I’d like to believe that it’s this process that has helped the girls be more independent and self-assured.  The fact that they can trust their mother, the one constant presence in their lives — day in and day out — makes a big difference with how they interact with the world.  In school, both their teachers have told me stories of the girls being able to complete tasks independently, and having little difficulty saying goodbye (to me).  They exhibit the demeanor of confident children, very capable of handling any experience that comes their way.

And the best part of it is, I’ve learned to trust them too.  Sam uses it on me too when she wants to prove her point and says, “trust me mom!”  I have a feeling I’ll be hearing a lot more of that in the coming years.  Jamie will negotiate to get her way, but once that’s done then she shows me she knows what comes next.  And it makes for easier transition periods with a lot less fuss.

This definitely is not the easiest way to get things done; and building a trusting relationship takes time, particularly with kids.  Sometimes it’s just so tempting to “trick” them to make it easier (after all it was done to us many times growing up), and then I think:  Trusting adults (who supposedly know better) is all they have.  It’s got to be solid from the get-go.  And it’s too big a consequence to risk.  At least in my opinion.

Am I making things harder on myself?  Maybe.  For now.  But if it means that my girls will have an undeniable amount of faith and trust in me, and eventually in others too, then it will all be worth it down the road.


Thank you Philips Avent for including me in your Trusted Moms Circle.  I’m honored to be a part of such an esteemed group.  I’ve been trusting the products since we were in Chapel Hill during Sam’s infancy days.  We continue to do so until today, with Jamie’s spill-proof sippy cups.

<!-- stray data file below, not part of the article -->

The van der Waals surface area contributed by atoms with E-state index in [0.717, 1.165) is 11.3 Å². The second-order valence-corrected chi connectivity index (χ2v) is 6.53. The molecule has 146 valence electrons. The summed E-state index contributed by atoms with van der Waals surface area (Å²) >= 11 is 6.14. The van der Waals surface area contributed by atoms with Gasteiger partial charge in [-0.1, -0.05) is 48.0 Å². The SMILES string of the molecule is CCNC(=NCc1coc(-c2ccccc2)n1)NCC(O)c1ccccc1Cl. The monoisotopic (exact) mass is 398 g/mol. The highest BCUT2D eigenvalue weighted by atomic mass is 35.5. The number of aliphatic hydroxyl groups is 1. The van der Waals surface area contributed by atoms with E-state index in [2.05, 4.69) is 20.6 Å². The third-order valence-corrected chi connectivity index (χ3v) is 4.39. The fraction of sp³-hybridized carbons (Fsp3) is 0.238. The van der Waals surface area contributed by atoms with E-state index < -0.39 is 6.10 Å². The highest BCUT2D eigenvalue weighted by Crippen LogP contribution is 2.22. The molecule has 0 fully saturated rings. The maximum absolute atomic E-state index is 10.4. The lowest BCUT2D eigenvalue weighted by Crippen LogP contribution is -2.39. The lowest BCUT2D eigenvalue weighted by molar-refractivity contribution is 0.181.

The Trusted Moms (and Dad!) with Brand people and Brand endorser Maricel Laxa-Pangilinan.

The Trusted Moms (and Dad!) with Brand people and Brand endorser Maricel Laxa-Pangilinan.

To know more about the brand and what they have in store for us, follow them on Facebook and Twitter @PhilipsAventPH.

Author: mymommyology

I am the mom that I am because of my two wonderful little girls. They teach me everyday.


  1. I learned a lesson the super hard way (N and I). On our very first overseas trip together minus the kids, we decided not to tell the little one about it. We were too scared of how she was going to react to it. My Mom stayed with the kids the whole time we were out and she was so stressed out because S kept looking for us and wondering why we weren’t home. The day we arrived from our trip, we decided to surprise her. She stepped out of the room to find us standing on the staircase landing, didn’t say a word for 5 seconds and broke down in tears sa sama ng loob. Hayyyyyy the agony! Never ever ever again!